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June 17, 2019, GMT+0000, 17:46 pm
News Politics

Political Betting Odds: Could Article 50 Be Extended Again?

Brexit concept puzzle

As politicians, pundits and voters pick through the results of last week’s European elections, there are likely to be significant repercussions for the UK’s major parties.

For the Conservative party, the success of Nigel Farage’s Brexit Party, which won most seats and around a third of the vote, poses an obvious existential threat at a General Election, and those candidates vying to take over from outgoing Prime Minister Theresa May will have to factor that threat into their calculations. After finishing third behind the Liberal Democrats, Labour Party members and MPs are likely to renew their push for their party to be openly pro-Remain, while the Liberals and Greens will be emboldened and can point to a combined vote that exceeded the Brexit Party’s total. 

But while the political wrangling continues, the Brexit clock is still ticking. Parliament has until the end of October to come up with a plan, but with a Conservative leadership election and a possible General Election looming, the prospects of a Brexit breakthrough in the short term seem poor.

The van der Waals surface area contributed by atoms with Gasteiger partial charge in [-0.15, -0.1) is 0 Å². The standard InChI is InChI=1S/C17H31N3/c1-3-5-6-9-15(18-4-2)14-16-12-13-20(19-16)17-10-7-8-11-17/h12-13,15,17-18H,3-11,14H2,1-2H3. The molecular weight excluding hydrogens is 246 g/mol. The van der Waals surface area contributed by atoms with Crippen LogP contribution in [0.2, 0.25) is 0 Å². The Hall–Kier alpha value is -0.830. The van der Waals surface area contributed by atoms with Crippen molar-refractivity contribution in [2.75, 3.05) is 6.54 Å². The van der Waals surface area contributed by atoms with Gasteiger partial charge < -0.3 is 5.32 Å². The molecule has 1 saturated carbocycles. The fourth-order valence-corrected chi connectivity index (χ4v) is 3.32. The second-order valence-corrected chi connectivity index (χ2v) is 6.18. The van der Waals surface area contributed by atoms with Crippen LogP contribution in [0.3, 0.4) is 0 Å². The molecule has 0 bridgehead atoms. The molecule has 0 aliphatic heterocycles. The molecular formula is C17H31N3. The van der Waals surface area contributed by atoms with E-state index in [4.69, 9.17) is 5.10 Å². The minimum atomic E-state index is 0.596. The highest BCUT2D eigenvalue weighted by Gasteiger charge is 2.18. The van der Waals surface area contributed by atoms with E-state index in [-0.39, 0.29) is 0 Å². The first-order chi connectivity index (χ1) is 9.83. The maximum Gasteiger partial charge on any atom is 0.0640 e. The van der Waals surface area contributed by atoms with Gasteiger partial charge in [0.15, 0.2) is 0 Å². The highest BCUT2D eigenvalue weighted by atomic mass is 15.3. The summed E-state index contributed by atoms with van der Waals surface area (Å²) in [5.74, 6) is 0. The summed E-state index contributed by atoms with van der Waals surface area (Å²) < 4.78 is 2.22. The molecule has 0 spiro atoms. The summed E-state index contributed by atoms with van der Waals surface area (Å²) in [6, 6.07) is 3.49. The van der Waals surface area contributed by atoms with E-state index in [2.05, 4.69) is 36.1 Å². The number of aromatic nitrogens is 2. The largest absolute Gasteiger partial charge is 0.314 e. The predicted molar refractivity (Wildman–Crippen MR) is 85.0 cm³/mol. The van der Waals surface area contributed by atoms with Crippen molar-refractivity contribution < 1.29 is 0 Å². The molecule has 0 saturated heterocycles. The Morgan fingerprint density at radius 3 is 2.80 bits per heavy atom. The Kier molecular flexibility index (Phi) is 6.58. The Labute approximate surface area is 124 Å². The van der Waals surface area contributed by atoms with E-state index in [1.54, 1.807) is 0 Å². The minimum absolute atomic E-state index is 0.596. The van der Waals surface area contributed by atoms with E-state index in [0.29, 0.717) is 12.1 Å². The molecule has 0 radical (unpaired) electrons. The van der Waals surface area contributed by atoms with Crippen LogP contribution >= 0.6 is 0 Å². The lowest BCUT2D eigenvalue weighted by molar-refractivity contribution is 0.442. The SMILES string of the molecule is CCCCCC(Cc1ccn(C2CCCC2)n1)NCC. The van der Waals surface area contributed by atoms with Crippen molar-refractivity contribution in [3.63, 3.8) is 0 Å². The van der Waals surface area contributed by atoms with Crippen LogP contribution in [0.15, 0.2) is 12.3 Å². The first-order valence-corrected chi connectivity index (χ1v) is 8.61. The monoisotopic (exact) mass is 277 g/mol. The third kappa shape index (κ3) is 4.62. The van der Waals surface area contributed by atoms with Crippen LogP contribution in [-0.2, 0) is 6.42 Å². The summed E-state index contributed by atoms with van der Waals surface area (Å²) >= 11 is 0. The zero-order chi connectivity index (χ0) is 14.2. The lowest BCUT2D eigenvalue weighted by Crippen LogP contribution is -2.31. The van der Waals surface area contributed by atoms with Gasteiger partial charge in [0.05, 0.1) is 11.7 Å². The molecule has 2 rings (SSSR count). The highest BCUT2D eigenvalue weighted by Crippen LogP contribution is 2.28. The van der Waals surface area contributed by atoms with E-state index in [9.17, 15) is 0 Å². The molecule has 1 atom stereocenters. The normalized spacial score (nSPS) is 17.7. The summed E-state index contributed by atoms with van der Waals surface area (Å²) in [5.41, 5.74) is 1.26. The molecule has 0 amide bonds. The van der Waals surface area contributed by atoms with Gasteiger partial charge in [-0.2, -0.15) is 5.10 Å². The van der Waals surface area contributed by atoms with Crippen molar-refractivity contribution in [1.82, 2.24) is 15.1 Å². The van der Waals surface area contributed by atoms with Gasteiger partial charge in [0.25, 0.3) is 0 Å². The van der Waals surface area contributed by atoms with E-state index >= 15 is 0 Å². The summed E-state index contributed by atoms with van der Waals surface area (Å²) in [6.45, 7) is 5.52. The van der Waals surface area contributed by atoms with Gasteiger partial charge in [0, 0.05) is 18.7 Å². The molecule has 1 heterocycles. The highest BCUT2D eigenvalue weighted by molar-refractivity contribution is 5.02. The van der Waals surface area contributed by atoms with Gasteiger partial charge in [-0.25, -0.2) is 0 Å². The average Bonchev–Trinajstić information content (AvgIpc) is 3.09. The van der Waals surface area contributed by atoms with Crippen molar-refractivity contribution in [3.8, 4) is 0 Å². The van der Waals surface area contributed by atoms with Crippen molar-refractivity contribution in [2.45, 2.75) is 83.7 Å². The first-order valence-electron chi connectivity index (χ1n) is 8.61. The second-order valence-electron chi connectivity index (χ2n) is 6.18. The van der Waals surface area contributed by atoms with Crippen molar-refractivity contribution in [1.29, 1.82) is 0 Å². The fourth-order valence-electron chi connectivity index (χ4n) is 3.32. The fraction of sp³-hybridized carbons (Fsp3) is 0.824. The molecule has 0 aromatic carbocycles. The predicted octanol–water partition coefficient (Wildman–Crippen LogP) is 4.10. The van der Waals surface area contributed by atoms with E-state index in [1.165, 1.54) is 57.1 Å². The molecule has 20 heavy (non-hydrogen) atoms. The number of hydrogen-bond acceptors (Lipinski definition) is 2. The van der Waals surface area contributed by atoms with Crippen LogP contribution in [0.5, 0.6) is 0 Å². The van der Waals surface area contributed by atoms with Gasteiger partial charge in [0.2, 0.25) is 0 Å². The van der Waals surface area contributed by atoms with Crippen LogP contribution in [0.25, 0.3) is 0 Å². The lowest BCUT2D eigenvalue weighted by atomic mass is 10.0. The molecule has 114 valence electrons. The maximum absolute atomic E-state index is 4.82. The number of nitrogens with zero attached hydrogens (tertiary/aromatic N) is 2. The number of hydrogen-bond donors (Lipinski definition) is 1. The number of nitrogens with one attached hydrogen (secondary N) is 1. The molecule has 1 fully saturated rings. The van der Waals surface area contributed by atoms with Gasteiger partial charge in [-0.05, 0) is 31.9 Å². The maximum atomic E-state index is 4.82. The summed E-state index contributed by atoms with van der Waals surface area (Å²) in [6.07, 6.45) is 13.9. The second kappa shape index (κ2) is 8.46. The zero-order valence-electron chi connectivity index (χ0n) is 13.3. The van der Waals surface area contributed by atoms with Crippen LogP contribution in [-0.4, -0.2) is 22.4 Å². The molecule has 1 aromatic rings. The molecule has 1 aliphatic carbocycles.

Those seeking clues as to what comes next could be interested in a new Brexit market, which offers punters the chance to bet on which of seven Brexit-related events will happen first. And the betting in the UK Next Steps – Brexit Outcomes market suggests that a deal by the end of October is unlikely. 

According to bookmaker Smarkets, an extension of Article 50 beyond October 31 is the most likely outcome, at odds of 9/5. Remain supporters will be pleased to see Revoking Article 50 featuring prominently as the second favourite at 7/2, while a No Deal Brexit – which Parliament has repeatedly voted to rule out – can be backed at 4/1. 

Other options include ‘UK To Set A Date For A Referendum On Brexit’ (24/5) and ‘UK To Set A Date For A General Election’ (28/5). And, perhaps reflecting the low estimation that punters and the public have of Parliament’s ability to work out a deal, the prospects of the UK leaving with the existing withdrawal agreement or a new agreement are quoted at 51/5 and 68/5 respectively. 

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